The riverbank is steep, overgrown, and often muddy, reducing the quality of the experience and accessibility.

We should improve fishing access amenities to ensure that mobility-impaired individuals can enjoy them.


We envision up to three pedestrian bridges crossing the Rio Grande, possibly at Ralph Edwards Park, Rotary Park and near Williamsburg Community Park.  They are functional, attractive and designed to prohibit unauthorized motorized vehicle use. 

The exact locations of the bridges will be determined by evaluating criteria such as proximity to residential population, river hydrology and potential impacts to natural and cultural resources.  

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A beautiful new bridge cannot connect up to a dusty gravel lot, and improvements to Rotary Park, possibly based on the city's ratified Wetlands Concept Pan (below), should be implemented in tandem with the bridges.

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The Turtleback Trails Network would  consist of four trail corridors or areas.  

     1.  A non-motorized multi-use pathway connecting Rotary Park to Williamsburg Community Park on the river's southside.  Exact trail alignment is determined by evaluating user experience, aesthetics, ease of implementation, user accommodation and potential resource impacts.  

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     2.  A universally accessible pathway connecting Rotary Park to Ralph Edwards Park on the Rio Grande's southside.  Specific alignments will require private landowner cooperation and partnerships.  

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     3.  A hiking, running, mountain bicycling and horseback riding trail network along the flanks of  Caballo Mountain and Palomas Gap on Bureau of Land Management lands.  It would utilize mining and ranching roads and some singletrack alignments.  This network would provide about 60 miles of trails.  (map not available)

The Rio Grande Trail http://www.riograndetrailnm.com? will traverse New Mexico from northern border to southern border along the Rio Grande corridor.  A segment of trail in Elephant Butte State Park has been designated.  Designating the trail through the Fish Hatchery area and along A005 and our new Rotary Park to Williamsburg Community Park trail would allow TorC to pursue regional trails tourism opportunities.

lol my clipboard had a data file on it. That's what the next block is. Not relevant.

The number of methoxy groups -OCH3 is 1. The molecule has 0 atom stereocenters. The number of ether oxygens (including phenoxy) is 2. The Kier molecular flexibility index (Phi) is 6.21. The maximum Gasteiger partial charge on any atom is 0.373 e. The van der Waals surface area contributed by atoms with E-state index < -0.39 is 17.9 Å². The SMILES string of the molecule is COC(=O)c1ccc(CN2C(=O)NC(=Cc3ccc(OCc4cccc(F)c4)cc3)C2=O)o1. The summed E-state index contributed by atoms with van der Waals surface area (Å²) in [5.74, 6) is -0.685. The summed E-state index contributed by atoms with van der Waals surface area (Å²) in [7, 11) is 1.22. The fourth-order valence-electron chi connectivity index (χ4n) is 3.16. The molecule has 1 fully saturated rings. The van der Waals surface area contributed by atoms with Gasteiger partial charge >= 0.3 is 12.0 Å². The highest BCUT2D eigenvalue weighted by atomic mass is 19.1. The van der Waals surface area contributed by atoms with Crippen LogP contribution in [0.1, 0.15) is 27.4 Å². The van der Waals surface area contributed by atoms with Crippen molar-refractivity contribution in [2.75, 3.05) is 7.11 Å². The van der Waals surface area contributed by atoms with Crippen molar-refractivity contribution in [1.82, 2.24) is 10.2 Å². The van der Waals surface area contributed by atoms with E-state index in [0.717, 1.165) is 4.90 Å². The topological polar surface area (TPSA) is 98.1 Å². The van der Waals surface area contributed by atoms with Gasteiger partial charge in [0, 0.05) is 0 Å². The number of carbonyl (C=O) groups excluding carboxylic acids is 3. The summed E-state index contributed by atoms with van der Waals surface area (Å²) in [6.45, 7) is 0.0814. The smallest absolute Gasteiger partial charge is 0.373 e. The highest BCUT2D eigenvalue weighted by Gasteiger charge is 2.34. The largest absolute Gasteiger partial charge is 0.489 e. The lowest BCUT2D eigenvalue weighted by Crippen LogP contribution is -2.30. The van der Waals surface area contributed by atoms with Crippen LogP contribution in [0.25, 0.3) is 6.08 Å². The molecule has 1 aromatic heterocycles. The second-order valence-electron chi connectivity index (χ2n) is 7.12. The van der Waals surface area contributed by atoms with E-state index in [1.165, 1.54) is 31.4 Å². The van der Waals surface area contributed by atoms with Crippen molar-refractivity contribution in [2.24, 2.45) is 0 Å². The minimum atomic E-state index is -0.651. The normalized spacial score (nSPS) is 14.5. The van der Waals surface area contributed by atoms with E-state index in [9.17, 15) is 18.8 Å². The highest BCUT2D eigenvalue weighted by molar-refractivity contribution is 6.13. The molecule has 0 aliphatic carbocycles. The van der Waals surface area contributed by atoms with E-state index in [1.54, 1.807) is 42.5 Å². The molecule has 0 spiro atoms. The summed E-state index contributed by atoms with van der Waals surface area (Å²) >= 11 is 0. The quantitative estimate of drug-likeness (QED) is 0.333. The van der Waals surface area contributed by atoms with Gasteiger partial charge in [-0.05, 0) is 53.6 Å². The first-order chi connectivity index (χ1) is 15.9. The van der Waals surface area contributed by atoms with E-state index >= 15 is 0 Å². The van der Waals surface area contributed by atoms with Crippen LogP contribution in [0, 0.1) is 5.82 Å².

Trail facilities support and enhance the experience of trail users and include trailheads, staging areas, overlooks, displays, benches, signage, and other structures.

Informational, educational and regulatory signage could be placed at trailhead locations and along the trail segments.  Trailhead signs could tell trail users about the trail system: trail lengths, accessibility information, and permitted uses.  Leave No Trace and visitor safety messaging would be appropriate on trailhead signage.  Rules and regulations for using the trails should be posted at traihead signs too.

The trail users experience can be enhanced by installing educational signage/exhibits along trail segments.  Interpretive themes can help trail users and school based outdoor classrooms learn about the history and ecology of the Rio Grande corridor through Truth or Consequences and the Village of Williamsburg.   Some interpretive themes being considered include: human settlement in the area; Rio Grande flyway, water delivery and management; geology (hot springs and mining)

Resting places along the various trail segments, particularly along the Rio Grande corridor, may encourage older residents and families with young children to use the trails.  Resting places could include shade ramadas, benches and picnic tables.  Other trail features may include barriers to prevent motorized vehicles along certain trail segments.


Each potential trail alignment connecting the bridges will be analyzed through the following evaluation criteria:

  1. Visitor Experience (road dust, traffic, safety, wildlife, shade)
  2. Character / Aesthetics
  3. Environmental / Cultural Issues
  4. Ease of Implementation/Construction
  5. User accommodation  (i.e. a person depending on mobility assisted devices could never get to the upper bench from Rotary!)


The conservation and education working group is examining the possible environmental and cultural adverse impacts the Turtleback Trails network could cause.   The Rio Grande is an important wildlife corridor and habitat.   Additionally, there are cultural resources in the project area that continue to need protection.  

With park and trail improvements, more opportunities exist for outdoor learning.   Partnerships with schools youth groups and civic clubs for conservation projects, classrooms and activities are being considered.  


If we implement this vision, we believe these will be the results:

  • Increased GRT and Lodgers Tax for our community
  • Increased intergenerational communication as different constituencies interact
  • Better education for our local students in the form of hands-on natural history and science and cultural teachings
  • Increased health for all our community members
  • Accessible outdoor adventures for our youth
  • New businesses and families will move to town to access our amenities
  • Enhanced community pride
  • https://www.railstotrails.org/build-trails/trail-building-toolbox/planning/trail-towns

Facebook: https://www.facebook.com/SierraCountyTrails
Attila Bality, National Park Service Outdoor Recreation Planner:  Attila_Bality@nps.gov
Merry Jo Fahl, Executive Director, Jornada Resource Conservation: jornadaresourceconservationdev@gmail.com
John Masterson, torch-bearer and editor of this document: magnafix@gmail.com

Draft Document for Discussion Only - Page